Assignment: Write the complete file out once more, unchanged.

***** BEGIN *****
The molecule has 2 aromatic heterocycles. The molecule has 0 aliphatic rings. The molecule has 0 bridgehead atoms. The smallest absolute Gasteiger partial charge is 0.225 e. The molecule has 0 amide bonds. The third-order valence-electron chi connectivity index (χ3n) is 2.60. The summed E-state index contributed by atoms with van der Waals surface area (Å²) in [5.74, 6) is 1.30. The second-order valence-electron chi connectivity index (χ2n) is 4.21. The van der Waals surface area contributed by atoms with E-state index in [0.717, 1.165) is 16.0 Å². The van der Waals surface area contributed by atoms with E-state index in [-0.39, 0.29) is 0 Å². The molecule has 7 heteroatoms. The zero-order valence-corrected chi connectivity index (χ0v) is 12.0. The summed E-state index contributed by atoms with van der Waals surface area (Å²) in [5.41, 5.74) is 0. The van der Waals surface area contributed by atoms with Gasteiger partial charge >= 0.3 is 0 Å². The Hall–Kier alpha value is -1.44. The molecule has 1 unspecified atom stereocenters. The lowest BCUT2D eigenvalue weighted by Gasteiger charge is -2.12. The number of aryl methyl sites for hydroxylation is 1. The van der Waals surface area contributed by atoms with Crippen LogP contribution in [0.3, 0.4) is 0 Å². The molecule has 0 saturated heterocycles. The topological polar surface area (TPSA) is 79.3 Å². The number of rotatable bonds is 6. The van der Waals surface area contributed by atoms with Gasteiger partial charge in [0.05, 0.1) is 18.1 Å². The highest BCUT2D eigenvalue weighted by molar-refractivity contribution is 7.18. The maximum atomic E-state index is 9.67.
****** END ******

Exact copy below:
The molecule has 2 aromatic heterocycles. The molecule has 0 aliphatic rings. The molecule has 0 bridgehead atoms. The smallest absolute Gasteiger partial charge is 0.225 e. The molecule has 0 amide bonds. The third-order valence-electron chi connectivity index (χ3n) is 2.60. The summed E-state index contributed by atoms with van der Waals surface area (Å²) in [5.74, 6) is 1.30. The second-order valence-electron chi connectivity index (χ2n) is 4.21. The van der Waals surface area contributed by atoms with E-state index in [0.717, 1.165) is 16.0 Å². The van der Waals surface area contributed by atoms with E-state index in [-0.39, 0.29) is 0 Å². The molecule has 7 heteroatoms. The zero-order valence-corrected chi connectivity index (χ0v) is 12.0. The summed E-state index contributed by atoms with van der Waals surface area (Å²) in [5.41, 5.74) is 0. The van der Waals surface area contributed by atoms with Gasteiger partial charge >= 0.3 is 0 Å². The Hall–Kier alpha value is -1.44. The molecule has 1 unspecified atom stereocenters. The lowest BCUT2D eigenvalue weighted by Gasteiger charge is -2.12. The number of aryl methyl sites for hydroxylation is 1. The van der Waals surface area contributed by atoms with Crippen LogP contribution in [0.3, 0.4) is 0 Å². The molecule has 0 saturated heterocycles. The topological polar surface area (TPSA) is 79.3 Å². The number of rotatable bonds is 6. The van der Waals surface area contributed by atoms with Gasteiger partial charge in [0.05, 0.1) is 18.1 Å². The highest BCUT2D eigenvalue weighted by molar-refractivity contribution is 7.18. The maximum atomic E-state index is 9.67.